Whilst, then, we kneel to God for our daily bread, let it touch our hearts to reflect, that there are many, who are as much the children of God as ourselves, who in earnest want a morsel of bread. Let us not, therefore, grudge them the crumbs which fall from our tables, the small and scanty superfluities of our abundance. Let us not think it much to have spared one article of superfluous ornament or luxury, or to have been absent from one place of expensive diversion, for the sake of having it in our power to have relieved a poor member of Jesus Christ. Let us now and then retire from the circles of extravagant and voluptuous gaiety, to converse with the more wretched part of our speciés,--the melancholy inhabitants of hospitals and cottages, the unsheltered guests of cold streets, the unpitied prey of famine and disease.

They They will not, indeed, entertain our eyes with the magic of theatric representation, or delight our ears with the syren voice of melody; but they will teach our hearts a lesson of invaluable wisdom;---tliey will teach us to remember what wretched beings we are, when left to ourselves, and how much we are indebted to that providence, which has placed us above the stings of want and the miseries of dependence, by supply.

our daily necessities with daily bread.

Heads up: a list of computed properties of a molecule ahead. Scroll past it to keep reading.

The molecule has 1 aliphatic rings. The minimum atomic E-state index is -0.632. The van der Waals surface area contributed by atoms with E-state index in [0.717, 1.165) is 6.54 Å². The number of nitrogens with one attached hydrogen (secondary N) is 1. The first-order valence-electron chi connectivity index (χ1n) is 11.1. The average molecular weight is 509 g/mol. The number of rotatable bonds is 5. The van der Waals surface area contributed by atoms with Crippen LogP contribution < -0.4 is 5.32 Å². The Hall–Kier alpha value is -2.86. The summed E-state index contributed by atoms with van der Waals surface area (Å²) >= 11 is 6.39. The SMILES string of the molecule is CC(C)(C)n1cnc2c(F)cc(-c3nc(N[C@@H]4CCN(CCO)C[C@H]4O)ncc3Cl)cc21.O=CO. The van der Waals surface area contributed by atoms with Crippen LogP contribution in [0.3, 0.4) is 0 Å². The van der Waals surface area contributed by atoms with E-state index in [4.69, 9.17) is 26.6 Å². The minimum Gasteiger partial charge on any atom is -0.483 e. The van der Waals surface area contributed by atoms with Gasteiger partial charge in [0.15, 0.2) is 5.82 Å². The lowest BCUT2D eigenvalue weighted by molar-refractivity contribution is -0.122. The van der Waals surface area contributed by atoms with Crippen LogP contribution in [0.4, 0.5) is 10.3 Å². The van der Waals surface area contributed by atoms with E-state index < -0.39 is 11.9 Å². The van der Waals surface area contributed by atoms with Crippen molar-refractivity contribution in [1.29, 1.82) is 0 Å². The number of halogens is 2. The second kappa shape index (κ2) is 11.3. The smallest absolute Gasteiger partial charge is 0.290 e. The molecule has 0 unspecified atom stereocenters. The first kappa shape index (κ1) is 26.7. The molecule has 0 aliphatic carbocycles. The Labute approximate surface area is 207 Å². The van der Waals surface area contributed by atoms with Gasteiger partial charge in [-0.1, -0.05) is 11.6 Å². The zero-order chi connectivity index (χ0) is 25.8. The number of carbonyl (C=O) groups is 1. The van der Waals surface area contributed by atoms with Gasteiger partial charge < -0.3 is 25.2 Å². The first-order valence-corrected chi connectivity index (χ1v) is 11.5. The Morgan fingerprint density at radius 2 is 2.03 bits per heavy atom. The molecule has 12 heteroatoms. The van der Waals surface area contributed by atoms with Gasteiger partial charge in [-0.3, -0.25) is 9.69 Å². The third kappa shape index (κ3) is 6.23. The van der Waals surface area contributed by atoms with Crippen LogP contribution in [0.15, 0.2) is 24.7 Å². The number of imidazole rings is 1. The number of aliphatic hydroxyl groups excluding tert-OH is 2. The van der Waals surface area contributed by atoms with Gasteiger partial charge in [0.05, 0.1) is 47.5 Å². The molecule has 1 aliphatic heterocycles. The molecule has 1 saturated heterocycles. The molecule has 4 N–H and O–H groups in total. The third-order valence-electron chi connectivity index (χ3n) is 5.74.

Lastly, Whilst we ask of God, day by day, our daily bread, let it admonish us of the uncertainty of life, and of every thing we possess in it, andy therefore, of the necessity of attaining that bread of life, which he that eateth shall never hunger. Our Saviour no where teaches us to take thought, that is, I mean, anxious thought, for the morrow.' He well knew, that we are but creatures of a day, and that the present moment is all we can call our own: He, therefore, thought it sufficient for us to ask for present support, leaving futurity to the disposal of him, who governs the changes and chances of life. It will become us, therefore, to live daily in a sense of our uncertain condition, to form no distant schemes of pleasure or ambition ; but rather, whilst it is yet in our power, to prepare for that great and awful change which awaits us,-knowing that the tenure of life, like the supply of our bodily wants, is but from day to day.

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: Whilst, then, we bend the knee to God for that daily bread, which is the necessary support of our trail and feeble bodies, for a few years, let us remember also to request that nobler spiritual food, which is necessary for the comfort of our souls, through ages as unlimited as their own existence ; that when the great and terrible day of the Lord shall come, it may not find us unprepared; but that, having done the will of God on earth; having bid adieu to all those wants and infirmities, which uow bring us, day by day, to ask our bread of God; we may be received into those mansions of glory, where the сгу. row and the cravings of hunger are not heard; where all tears are wiped from all faces ;-and where that God, who is now hidden from us in impenetrable darkness, will condescend to admit us to the fullness of joy in his presence for evermore.